How to Clean Your Dryer Vent
Cleaning your dryer vent is certainly not one of the most glamorous of home improvement projects, but it is an important one.
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Luckily, you can get it done yourself in under 30 minutes, and get back to the juicier projects — like working on that man cave or she shed!
Why Is It Important to Clean Your Dryer Vent?
You are no doubt familiar with the lint screen that all dryers have. This is the mesh material that slides out from somewhere on the dryer and collects all of the fine fuzz that flies off your clothes as they are tumbling in all that hot air. While the lint screen does a good job, it's not perfect, and it simply doesn't catch all of the particles that are shed from your clothes during the drying process. The particles it doesn't catch are expelled, along with extra heat, through your dryer vent. Eventually, this lint in the vent can build up and reduce your dryer's performance at the very least – and at the very worst, it can even lead to a fire.
How to Know When to Clean Your Dryer Vent
Generally, you should give your dryer vent a good cleaning at least twice a year. It might be helpful to link the project to another regular maintenance task like changing your HVAC air filters or checking your smoke detectors during those times of the year when we push our clocks forward or set them back.
But there are other signs that might warrant a cleaning sooner:
- Your clothes aren’t drying in the same amount of time as they used to.
- Your clothes are getting much hotter than normal.
- There’s more humidity in your laundry room (which would mean the vent is so clogged that the exhaust is escaping into the house).
- There’s a burning smell when running the machine.
- Your dryer gets very hot while it’s running.
- The lint filter seems to be collecting more debris than usual.
If you notice any of these issues, taking a look at the dryer vent is well warranted. One easy way to find out if your vent is functioning properly may be to find the outlet on the outside of your home. Sometimes these outlets are simply right on the other side of the wall from the dryer, but other times they may take more Byzantine paths and might not be easy to find. If yours is findable, though, you should feel a steady stream of hot air escaping when the dryer runs. If you don't, the culprit is more than likely a clogged vent.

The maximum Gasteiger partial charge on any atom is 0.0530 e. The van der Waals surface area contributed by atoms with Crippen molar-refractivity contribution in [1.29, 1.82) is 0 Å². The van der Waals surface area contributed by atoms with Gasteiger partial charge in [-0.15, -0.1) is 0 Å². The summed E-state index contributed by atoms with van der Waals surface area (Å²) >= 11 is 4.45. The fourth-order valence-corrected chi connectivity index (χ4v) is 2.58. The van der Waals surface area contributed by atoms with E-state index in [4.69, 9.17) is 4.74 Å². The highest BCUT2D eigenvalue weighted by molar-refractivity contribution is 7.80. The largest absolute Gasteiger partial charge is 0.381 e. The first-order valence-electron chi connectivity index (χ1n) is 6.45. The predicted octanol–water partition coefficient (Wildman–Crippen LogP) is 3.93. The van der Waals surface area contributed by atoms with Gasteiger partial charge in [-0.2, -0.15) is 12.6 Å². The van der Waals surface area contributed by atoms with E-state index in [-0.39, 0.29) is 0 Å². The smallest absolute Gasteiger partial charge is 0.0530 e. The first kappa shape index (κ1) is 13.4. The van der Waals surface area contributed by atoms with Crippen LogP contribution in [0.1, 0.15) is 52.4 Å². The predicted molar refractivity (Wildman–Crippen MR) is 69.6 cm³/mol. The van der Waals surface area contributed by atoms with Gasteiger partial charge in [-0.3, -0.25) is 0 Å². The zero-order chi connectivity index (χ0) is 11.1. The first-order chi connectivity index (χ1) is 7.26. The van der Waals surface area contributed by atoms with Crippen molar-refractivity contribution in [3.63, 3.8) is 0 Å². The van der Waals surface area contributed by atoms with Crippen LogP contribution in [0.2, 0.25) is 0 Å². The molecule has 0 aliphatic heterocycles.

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How to Clean Your Dryer Vent
Your first step is to unplug the dryer from the wall. If you have a gas dryer, you'll also want to turn the valve that shuts the gas off. Then, slide the dryer forward so that you have clear access to the back.
You'll usually find the dryer vent near the bottom of the machine. It typically has a corrugated metal or plastic hose attached to it. Sometimes you can simply wiggle this hose off, but if it's been installed correctly, it should have a hose clamp or other way of securing it to the dryer, so be sure to work carefully to loosen the connection before removing the hose.
Once the hose is off, use your hands to pull out any large clumps of lint that might be gathered either in the outlet hole on the dryer or just inside the end of the hose. Then, use the wand attachment on your vacuum cleaner to suck out any remaining dust or debris from the hose and exhaust hole.
If your dryer vent hose isn't very long, you might be able to do all the cleaning you need with your vacuum. If not, you'll likely want to get a dryer clean-out kit. These are widely available, and typically don't cost more than $20 or $30 (CAD 25 or CAD 40) for a decent setup. The kits consist of a brush and flexible hose that attaches to a power drill. The drill turns the brush, which you work back and forth inside the hose to loosen any debris and pull it towards you into the laundry area.
If you are able to easily access the outside of your dryer vent, you could be extra thorough by removing the louvered cover and running the brush through the hose from this direction as well.
You'll want to keep your vacuum nearby because you will no doubt release a lot of dust, lint and other debris during this process. After sucking it all up with your vacuum, be sure to empty the dust cup (preferably in a trash can outside) so that you don't risk damaging one appliance in service of another.
Then simply reattach the hose to the back of the dryer, secure any clamps or clips, slide the appliance back into place, turn on the gas valve (if applicable) and plug the machine back in. You'll then be on your way to enjoying at least another six months of worry-free laundry — especially that unbeatable feeling from putting on that just-dried sweatshirt on a cold fall day!